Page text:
> because we assume that the verb is (?was) derived from the noun, still
> the more frequent use. And then for "sleep", some can't decide on a
> prime label and others might suppose VERB where impressions don't
> suggest a priority of one use over the other -- and maybe because
> verbs are so "central" and the stereotype of the noun as a "thing" may
> favour categorisation of a root as a V when it is not a stereotypical
> "thing".

So, the question is: are we all doing anything different? At this level of
structure, early morphology, there are lots and lots of similarities,
seen this way. Let's see if it's the same at the syntactic level.

As for the priority, I'd like to see it as favoring (animate) process and
relationship, not collapsing possibilities over [+/- anim] objects, or
vice versa. Oops -- did I stack the deck a bit on that one? ;-) 

> Now, here I'm talking about how linguists not make analytical decisions,
> not that they necessarily have to do with how speakers "regard" them. Of
> course, if we find that speakers with brain lesions that affect their
> recall, comprehension or whatever of nouns but not verbs have difficulty
> finding certain items then we have independent evidence for an analytical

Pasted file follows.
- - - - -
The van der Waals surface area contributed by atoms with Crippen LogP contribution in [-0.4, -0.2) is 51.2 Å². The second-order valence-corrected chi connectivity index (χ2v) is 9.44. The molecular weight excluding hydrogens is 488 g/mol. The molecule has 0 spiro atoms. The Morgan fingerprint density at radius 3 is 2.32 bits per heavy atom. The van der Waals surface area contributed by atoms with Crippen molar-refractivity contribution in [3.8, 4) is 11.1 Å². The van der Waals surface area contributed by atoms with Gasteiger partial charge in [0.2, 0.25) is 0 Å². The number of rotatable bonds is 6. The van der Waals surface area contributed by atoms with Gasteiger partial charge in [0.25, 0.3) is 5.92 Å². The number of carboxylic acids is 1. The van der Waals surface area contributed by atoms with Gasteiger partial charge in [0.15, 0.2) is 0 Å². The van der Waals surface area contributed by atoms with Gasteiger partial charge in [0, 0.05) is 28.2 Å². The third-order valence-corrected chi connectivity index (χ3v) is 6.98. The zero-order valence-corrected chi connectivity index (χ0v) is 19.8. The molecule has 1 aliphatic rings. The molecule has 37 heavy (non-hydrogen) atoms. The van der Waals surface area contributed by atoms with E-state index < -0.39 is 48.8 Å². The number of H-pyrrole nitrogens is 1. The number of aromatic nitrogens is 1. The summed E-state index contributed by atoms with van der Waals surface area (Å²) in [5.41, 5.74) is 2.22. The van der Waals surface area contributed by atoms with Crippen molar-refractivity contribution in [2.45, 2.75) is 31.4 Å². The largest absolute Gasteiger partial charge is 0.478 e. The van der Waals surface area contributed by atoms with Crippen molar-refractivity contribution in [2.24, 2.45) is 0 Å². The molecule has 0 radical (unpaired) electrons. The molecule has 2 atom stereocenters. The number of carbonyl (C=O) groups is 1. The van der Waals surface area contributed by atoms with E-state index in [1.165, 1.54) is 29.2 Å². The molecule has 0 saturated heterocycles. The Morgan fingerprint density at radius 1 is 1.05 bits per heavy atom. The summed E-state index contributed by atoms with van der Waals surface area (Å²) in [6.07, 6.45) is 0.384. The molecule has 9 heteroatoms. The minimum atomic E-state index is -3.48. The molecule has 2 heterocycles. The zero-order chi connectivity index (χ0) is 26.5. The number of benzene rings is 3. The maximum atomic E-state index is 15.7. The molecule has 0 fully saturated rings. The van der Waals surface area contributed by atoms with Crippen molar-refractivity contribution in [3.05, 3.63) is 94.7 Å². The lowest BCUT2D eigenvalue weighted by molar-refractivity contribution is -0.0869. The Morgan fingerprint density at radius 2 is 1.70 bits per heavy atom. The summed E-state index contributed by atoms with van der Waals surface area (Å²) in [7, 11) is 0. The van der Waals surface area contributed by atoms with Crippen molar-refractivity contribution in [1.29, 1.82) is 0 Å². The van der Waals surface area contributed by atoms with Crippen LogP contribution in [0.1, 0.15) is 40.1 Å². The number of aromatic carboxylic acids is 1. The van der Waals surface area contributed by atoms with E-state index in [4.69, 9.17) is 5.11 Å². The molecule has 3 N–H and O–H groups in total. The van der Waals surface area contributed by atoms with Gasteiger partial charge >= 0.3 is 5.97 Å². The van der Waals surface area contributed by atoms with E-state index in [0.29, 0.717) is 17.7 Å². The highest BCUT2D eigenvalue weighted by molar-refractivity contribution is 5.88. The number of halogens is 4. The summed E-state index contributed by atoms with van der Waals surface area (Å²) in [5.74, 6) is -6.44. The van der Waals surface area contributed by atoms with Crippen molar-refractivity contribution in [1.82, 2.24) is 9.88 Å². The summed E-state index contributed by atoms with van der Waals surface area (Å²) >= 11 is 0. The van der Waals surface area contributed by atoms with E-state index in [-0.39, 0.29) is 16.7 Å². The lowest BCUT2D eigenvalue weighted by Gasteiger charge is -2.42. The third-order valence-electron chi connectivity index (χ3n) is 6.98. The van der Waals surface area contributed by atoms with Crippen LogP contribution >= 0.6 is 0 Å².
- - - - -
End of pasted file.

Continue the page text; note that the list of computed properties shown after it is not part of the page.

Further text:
> decision we may make, e.g., maybe they can't talk about "man" but only "man
> the boats", whereas speakers who have the same lesion but a verby language
> can still talk about "man". But I still suggest that that does not help us
> draw any conclusions about worldview such as it has been discussed up to
> now. 

I take it the first "not" simply failed to get deleted when you made the
sentence more complex. ;-) I agree the lesion studies won't help us, but
then I'm very guarded by deficit studies in general; my parody is that you
have a radio with two speakers; you cut a wire on the right channel and
the stereo effect is gone; ergo, the stereo effect lived in the right
channel. ;-) 

> It only shows what we are already taking for granted, that languages
> differ by type -- well, additionally that these have storage
> consequences in neural networks, but not necessarily at the level of
> complexity that neural networks control a worldview.

Two words we're using aren't really defined yet in our discourse at this
moment: what do you mean by "type" and what do we mean by "worldview"?

And I'll throw into the mix Deacon's Symbolic Species, arguing that
specific languages grow the brain differently; or at least that's my take
on what he says, but I'm open to differing interpretations.

> Well, the topic is rich. Let me control myself to respond to some